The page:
Half the subjects reported undesirable emotional symptoms. 15 per cent felt anxiety or nervousness during the session while 7.5 per cent felt mildly depressed next day. One subject felt paranoid for up to 3 minutes during the session and another felt lonely and sad. Others felt: more emotional, more vulnerable, had a racing mind, felt waves of "emotional crud" or confused about a relationship or indulged in "negative self-talk".

All but one of the subjects set goals for what they wanted to achieve in the sessions before they started. Half felt that these were completely realised, and another quarter felt they were partly realised. This group included subjects who wanted to understand themselves better and, of these, one third were fully satisfied but half made no progress. Of those seeking a mystical experience, three quarters were satisfied. Subjects looking for personal or spiritual growth, self exploration, fun and enjoyment, or closeness with their sexual partners all achieved their aims.

All of those who aimed to change their personalities or resolve particular inner conflicts or experience a different state of consciousness or increase their awareness of their feelings or become less afraid of rejection, felt they had achieved some degree of success.

After the session most subjects felt in a better mood and this typically lasted for a week. One third of them felt more calm and relaxed, while some felt more energetic.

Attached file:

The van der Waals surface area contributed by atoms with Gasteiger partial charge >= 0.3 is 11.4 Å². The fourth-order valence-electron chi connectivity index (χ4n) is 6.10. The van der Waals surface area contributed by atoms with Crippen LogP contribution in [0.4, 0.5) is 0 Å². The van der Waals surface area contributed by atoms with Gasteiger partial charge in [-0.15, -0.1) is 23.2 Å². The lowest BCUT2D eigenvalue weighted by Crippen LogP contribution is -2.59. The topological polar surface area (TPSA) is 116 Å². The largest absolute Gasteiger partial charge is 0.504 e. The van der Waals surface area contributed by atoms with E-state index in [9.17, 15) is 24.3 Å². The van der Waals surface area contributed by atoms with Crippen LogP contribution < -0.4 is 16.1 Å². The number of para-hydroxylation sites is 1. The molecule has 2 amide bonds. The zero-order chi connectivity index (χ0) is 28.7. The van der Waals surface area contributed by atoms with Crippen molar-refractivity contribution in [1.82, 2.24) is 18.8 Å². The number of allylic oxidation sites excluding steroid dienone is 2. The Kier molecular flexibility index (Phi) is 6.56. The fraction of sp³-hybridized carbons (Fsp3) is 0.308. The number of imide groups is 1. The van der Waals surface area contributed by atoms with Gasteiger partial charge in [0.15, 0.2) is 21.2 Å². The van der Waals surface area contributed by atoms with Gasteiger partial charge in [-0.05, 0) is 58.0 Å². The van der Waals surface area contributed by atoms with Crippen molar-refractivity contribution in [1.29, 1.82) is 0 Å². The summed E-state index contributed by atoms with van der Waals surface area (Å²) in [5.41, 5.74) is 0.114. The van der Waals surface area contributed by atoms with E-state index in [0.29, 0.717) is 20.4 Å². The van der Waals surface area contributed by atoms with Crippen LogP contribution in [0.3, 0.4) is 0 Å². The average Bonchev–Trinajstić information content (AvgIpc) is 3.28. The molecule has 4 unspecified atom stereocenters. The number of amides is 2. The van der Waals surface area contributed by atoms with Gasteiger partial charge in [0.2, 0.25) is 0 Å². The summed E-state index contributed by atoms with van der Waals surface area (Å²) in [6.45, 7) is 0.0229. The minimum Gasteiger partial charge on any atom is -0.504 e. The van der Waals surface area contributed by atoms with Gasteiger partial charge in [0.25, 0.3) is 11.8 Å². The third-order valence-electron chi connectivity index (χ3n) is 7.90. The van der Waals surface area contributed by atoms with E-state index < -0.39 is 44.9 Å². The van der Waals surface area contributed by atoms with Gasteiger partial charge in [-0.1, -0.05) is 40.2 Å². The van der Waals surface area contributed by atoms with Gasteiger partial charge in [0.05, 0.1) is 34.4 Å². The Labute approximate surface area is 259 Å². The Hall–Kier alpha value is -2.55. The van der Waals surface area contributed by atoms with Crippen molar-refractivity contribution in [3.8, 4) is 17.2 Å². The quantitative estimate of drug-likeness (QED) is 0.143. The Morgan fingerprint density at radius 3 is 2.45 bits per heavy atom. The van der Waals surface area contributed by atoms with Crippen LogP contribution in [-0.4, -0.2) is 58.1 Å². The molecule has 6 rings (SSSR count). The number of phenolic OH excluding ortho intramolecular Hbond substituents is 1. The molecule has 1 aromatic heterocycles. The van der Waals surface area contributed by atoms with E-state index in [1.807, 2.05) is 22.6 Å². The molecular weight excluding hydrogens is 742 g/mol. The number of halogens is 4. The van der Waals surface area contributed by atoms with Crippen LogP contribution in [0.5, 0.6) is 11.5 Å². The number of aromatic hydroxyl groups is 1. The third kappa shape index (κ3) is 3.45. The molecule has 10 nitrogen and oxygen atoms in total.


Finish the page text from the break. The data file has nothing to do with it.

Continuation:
80 per cent of subjects reported positive attitude changes, and for some this lasted for at least two years [the researchers last contact with the subjects was two years after the trials]. Of this 80 per cent, half said they had more self-esteem; half said they were more able to accept negative experiences and were more patient and half said the sessions had changed their beliefs in various positive ways, including seeing death as a change rather than an ending and therefore feeling less afraid of it. Other benefits claimed by subjects ranged from a greater acceptance of others to an appreciation of being alive and feeling they could be more warm and loving.

Nearly all the subjects reported positive, mostly long-lasting, changes in their relationships. This included those whose partners did not take part in the sessions. Two couples who had problems in their relationships before the trials, resolved significant conflicts under MDMA. Negative changes were experienced by the man mentioned earlier who had difficulty coping with people, and some subjects whose relationships were already in decline reported no improvement: one woman felt "more guilt around men for a while" and proceeded from a separation with her husband to a divorce. Many subjects reported that their feelings were stronger after sessions and some said that they now avoid superficial social meetings such as cocktail parties. Conflicts were also resolved with non-partners and a variety of other improvements including self esteem and empathy with others were reported.